To create a new Token, simply hit the + button and start coding. In edit mode, the code is displayed next to the token so you can edit as you go with the benefit of having the preview window side by side with the code. Any change to the tokens code can be pushed automatically to the preview window so you can see the result of your changes instantly.
For users simply consulting the Design System, the list is displayed next to a preview for better clarity. You can observe that the UI of the documentation mode doesn’t display the code which allows for simpler and noise-free consultation of your Design System. You can see for yourself by playing with this starter-kit.
#3 Build your Components
Components are the core of your Design Systems, you can picture them as re-usable building blocks. Buttons, avatar, radio, tab, accordion, this list will be as complex or as simple as your UI need.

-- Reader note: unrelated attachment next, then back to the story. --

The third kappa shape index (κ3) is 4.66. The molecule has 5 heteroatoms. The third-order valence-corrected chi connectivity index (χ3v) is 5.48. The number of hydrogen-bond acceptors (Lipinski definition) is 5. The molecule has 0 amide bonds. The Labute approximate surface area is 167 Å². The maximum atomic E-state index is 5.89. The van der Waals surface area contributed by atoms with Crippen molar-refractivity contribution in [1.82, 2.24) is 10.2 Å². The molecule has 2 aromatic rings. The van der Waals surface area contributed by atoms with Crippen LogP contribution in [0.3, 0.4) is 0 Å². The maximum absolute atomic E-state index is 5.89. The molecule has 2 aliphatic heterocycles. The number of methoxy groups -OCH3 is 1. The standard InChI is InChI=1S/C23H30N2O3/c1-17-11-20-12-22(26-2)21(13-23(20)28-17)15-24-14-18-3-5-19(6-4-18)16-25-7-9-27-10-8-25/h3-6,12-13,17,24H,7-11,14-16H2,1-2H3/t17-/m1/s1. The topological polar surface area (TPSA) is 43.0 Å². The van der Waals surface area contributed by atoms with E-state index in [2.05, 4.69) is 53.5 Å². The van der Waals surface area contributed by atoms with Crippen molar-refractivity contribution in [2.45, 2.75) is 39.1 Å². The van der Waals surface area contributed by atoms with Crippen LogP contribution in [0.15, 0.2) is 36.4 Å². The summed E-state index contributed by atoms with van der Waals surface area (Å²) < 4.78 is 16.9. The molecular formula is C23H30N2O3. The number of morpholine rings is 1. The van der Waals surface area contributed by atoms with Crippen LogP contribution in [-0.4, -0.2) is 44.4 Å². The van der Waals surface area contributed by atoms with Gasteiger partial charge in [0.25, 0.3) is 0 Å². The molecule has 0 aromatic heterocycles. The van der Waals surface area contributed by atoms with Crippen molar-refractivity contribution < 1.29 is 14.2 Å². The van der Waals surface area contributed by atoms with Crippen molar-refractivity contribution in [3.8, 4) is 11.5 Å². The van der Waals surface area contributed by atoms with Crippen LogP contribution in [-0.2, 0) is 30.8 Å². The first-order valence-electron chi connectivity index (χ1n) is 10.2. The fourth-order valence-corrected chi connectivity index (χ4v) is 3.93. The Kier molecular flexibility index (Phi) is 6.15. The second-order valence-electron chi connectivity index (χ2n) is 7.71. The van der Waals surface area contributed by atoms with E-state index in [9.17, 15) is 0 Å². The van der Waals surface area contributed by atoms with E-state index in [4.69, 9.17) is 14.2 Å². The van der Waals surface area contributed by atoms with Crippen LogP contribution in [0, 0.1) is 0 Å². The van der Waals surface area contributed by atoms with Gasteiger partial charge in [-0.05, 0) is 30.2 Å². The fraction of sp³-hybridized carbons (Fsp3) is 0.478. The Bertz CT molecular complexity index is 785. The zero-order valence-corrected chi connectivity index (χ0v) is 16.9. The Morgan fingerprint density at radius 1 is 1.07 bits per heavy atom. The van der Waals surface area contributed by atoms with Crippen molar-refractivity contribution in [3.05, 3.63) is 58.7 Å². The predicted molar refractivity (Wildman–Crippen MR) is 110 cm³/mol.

Most companies already have existing components. To get started with your Design System the first step would be to create an exhaustive list of every component used in the products to date and identify the most appropriate architecture, then you can start building them one by one.
In Backlight you can build your components straight in the built-in browser IDE, always keeping the preview panel next to it, to verify the result at all times.